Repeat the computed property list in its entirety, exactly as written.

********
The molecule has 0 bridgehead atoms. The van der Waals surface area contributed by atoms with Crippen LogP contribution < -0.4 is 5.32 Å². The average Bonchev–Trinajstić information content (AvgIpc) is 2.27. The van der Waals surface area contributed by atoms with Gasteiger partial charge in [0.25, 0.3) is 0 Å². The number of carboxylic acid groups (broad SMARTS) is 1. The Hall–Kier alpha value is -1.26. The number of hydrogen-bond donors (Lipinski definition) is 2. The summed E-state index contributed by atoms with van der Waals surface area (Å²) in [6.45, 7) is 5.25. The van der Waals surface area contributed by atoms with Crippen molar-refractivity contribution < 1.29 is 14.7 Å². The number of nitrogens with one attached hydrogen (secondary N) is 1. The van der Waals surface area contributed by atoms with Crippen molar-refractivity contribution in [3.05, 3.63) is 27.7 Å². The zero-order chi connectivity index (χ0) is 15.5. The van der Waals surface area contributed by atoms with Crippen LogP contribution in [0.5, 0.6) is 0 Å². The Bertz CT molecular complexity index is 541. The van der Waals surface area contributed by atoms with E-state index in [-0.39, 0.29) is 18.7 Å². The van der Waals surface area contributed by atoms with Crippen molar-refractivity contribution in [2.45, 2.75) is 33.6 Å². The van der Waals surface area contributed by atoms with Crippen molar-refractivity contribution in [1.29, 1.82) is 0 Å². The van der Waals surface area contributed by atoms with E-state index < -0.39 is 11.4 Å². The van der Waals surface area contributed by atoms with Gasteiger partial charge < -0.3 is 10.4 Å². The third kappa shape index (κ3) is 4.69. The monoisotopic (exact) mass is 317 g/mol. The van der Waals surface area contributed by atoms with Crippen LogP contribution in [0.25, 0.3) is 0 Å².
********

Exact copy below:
The molecule has 0 bridgehead atoms. The van der Waals surface area contributed by atoms with Crippen LogP contribution < -0.4 is 5.32 Å². The average Bonchev–Trinajstić information content (AvgIpc) is 2.27. The van der Waals surface area contributed by atoms with Gasteiger partial charge in [0.25, 0.3) is 0 Å². The number of carboxylic acid groups (broad SMARTS) is 1. The Hall–Kier alpha value is -1.26. The number of hydrogen-bond donors (Lipinski definition) is 2. The summed E-state index contributed by atoms with van der Waals surface area (Å²) in [6.45, 7) is 5.25. The van der Waals surface area contributed by atoms with Crippen molar-refractivity contribution < 1.29 is 14.7 Å². The number of nitrogens with one attached hydrogen (secondary N) is 1. The van der Waals surface area contributed by atoms with Crippen molar-refractivity contribution in [3.05, 3.63) is 27.7 Å². The zero-order chi connectivity index (χ0) is 15.5. The van der Waals surface area contributed by atoms with Crippen LogP contribution in [0.5, 0.6) is 0 Å². The Bertz CT molecular complexity index is 541. The van der Waals surface area contributed by atoms with E-state index in [-0.39, 0.29) is 18.7 Å². The van der Waals surface area contributed by atoms with Crippen molar-refractivity contribution in [2.45, 2.75) is 33.6 Å². The van der Waals surface area contributed by atoms with Crippen molar-refractivity contribution in [1.29, 1.82) is 0 Å². The van der Waals surface area contributed by atoms with E-state index < -0.39 is 11.4 Å². The van der Waals surface area contributed by atoms with Gasteiger partial charge < -0.3 is 10.4 Å². The third kappa shape index (κ3) is 4.69. The monoisotopic (exact) mass is 317 g/mol. The van der Waals surface area contributed by atoms with Crippen LogP contribution in [0.25, 0.3) is 0 Å².